The racing track at Greater Noida holds out positive lessons in sports management.

One of the burning topics today the world over is the role of government in macro- as well as micro-economic activities.

The Democrats in the US, it would seem, scored a win for government over private initiative in its policies. However, in India, the sector that has faced the most flak for over-dependence on government and public sector woes is sports. Seen by many as a sector where corruption and inefficiencies are rampant, especially in the wake of the Commonwealth Games 2010 controversy, efforts to find solutions have, by and large, been ignored.

There has been no jurisdiction or region in the world, no matter how sophisticated its sports sector, that has escaped controversy and scandal. Hence, there is a strong case for exponentially increasing the role of private initiative in sports, for reasons of viability and sustainability.


In India, we now have a clear-cut example of privately developed and managed infrastructure leading to successful sports and entertainment properties — the Jaypee Buddh International Circuit in Greater Noida is an example.

Incentives need to be provided to corporations for sports and entertainment investments that lead to positive pecuniary externalities while maintaining world-class facilities and for inviting sports and entertainment properties through normal profit-generating initiatives.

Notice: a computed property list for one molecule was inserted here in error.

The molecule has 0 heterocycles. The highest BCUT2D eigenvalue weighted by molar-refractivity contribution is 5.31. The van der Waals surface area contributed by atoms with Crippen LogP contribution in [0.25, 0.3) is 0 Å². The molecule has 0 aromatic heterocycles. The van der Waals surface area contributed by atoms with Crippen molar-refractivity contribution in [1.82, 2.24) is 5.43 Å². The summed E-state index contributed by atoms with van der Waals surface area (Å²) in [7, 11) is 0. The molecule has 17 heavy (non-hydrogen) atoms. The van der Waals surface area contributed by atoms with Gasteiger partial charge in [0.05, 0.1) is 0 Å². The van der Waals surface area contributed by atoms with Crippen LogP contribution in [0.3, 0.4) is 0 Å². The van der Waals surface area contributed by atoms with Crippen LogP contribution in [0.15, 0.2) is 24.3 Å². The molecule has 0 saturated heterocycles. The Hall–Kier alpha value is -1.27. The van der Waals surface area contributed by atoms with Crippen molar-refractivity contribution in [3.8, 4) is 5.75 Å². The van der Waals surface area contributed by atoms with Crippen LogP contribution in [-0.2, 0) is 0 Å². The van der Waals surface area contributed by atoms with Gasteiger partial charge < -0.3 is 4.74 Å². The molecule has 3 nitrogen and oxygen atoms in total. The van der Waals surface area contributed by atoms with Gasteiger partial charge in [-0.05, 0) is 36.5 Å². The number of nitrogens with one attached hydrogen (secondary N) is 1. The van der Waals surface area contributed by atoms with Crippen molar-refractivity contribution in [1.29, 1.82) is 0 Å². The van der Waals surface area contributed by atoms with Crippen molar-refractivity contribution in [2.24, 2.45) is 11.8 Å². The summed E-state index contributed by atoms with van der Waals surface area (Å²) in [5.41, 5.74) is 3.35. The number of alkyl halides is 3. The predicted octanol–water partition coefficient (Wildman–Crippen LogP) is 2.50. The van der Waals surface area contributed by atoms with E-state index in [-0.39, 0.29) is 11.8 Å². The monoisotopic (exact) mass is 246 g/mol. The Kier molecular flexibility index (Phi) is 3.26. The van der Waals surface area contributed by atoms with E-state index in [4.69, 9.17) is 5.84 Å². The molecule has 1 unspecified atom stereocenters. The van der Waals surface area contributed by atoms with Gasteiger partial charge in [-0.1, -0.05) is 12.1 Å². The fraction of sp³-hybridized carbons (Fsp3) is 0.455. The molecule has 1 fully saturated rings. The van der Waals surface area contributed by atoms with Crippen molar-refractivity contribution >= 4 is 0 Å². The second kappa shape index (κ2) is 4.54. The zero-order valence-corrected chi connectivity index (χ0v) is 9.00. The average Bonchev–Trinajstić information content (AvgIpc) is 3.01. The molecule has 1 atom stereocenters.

While the Formula One circuit on its own is unlikely to generate enough revenue or interest to justify the investment made by Jaypee, what it does do is provide a year-round facility that is extremely well-maintained for numerous other racing circuits; it can also be used for music concerts, and over time, can provide public access to sports activities at sustainable prices.

The aim should be to incentivise private individual sports properties such as professional leagues and events, so that the revenue and profitability factors would entice sponsors and investors, leading to successful sports properties across the country.


The public-private-partnership (PPP) model has not been successful for whatever reason. Perhaps, it is time to create opportunities for the private enterprises to make a difference in the sports sector. PPP models have not cropped up at an ideal rate, and this is why one must look at providing opportunities to corporations that meet governance and quality standards — by privatising various aspects, including professional sports leagues, centres of excellence, and above all, sports and entertainment infrastructure. However, one cannot possibly underestimate the importance of government in grassroots development, dispute resolution and the promotion of amateur sports.

Removing the government from all aspects of the sports sector is not the solution. The government should be given the responsibility to ensure the social cost-benefit analysis of the sports sector is a positive one. Also, it should ensure that the positive pecuniary externalities arising out of sports are maximised so as to benefit society and, in particular, sportspersons and fans.